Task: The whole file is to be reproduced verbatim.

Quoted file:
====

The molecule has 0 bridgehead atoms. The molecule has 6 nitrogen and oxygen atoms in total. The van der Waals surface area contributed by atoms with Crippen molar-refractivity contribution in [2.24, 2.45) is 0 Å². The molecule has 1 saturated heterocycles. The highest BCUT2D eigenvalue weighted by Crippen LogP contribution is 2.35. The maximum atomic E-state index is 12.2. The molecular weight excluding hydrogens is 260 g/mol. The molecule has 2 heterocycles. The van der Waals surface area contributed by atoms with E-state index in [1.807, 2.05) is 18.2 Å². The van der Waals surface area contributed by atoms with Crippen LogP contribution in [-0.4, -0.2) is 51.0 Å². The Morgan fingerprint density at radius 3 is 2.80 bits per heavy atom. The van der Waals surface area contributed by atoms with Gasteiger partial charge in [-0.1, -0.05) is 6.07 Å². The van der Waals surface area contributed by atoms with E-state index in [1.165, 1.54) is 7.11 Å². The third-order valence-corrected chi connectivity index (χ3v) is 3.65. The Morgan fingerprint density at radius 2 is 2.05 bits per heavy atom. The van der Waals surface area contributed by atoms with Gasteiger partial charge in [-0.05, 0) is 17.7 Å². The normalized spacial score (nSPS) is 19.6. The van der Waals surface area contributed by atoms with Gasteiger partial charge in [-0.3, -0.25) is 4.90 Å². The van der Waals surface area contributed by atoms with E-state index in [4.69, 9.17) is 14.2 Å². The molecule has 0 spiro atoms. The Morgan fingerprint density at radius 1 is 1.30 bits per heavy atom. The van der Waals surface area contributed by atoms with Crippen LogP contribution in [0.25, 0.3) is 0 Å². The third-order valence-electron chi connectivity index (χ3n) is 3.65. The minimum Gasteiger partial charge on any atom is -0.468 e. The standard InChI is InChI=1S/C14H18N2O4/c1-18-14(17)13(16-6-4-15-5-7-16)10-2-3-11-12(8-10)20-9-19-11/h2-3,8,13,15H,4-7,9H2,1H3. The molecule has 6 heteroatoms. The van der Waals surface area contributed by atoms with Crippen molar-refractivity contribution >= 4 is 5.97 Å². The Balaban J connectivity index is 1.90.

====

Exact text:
The molecule has 0 bridgehead atoms. The molecule has 6 nitrogen and oxygen atoms in total. The van der Waals surface area contributed by atoms with Crippen molar-refractivity contribution in [2.24, 2.45) is 0 Å². The molecule has 1 saturated heterocycles. The highest BCUT2D eigenvalue weighted by Crippen LogP contribution is 2.35. The maximum atomic E-state index is 12.2. The molecular weight excluding hydrogens is 260 g/mol. The molecule has 2 heterocycles. The van der Waals surface area contributed by atoms with E-state index in [1.807, 2.05) is 18.2 Å². The van der Waals surface area contributed by atoms with Crippen LogP contribution in [-0.4, -0.2) is 51.0 Å². The Morgan fingerprint density at radius 3 is 2.80 bits per heavy atom. The van der Waals surface area contributed by atoms with Gasteiger partial charge in [-0.1, -0.05) is 6.07 Å². The van der Waals surface area contributed by atoms with E-state index in [1.165, 1.54) is 7.11 Å². The third-order valence-corrected chi connectivity index (χ3v) is 3.65. The Morgan fingerprint density at radius 2 is 2.05 bits per heavy atom. The van der Waals surface area contributed by atoms with Gasteiger partial charge in [-0.05, 0) is 17.7 Å². The normalized spacial score (nSPS) is 19.6. The van der Waals surface area contributed by atoms with Gasteiger partial charge in [-0.3, -0.25) is 4.90 Å². The van der Waals surface area contributed by atoms with E-state index in [4.69, 9.17) is 14.2 Å². The molecule has 0 spiro atoms. The Morgan fingerprint density at radius 1 is 1.30 bits per heavy atom. The van der Waals surface area contributed by atoms with Crippen LogP contribution in [0.25, 0.3) is 0 Å². The third-order valence-electron chi connectivity index (χ3n) is 3.65. The minimum Gasteiger partial charge on any atom is -0.468 e. The standard InChI is InChI=1S/C14H18N2O4/c1-18-14(17)13(16-6-4-15-5-7-16)10-2-3-11-12(8-10)20-9-19-11/h2-3,8,13,15H,4-7,9H2,1H3. The molecule has 6 heteroatoms. The van der Waals surface area contributed by atoms with Crippen molar-refractivity contribution >= 4 is 5.97 Å². The Balaban J connectivity index is 1.90.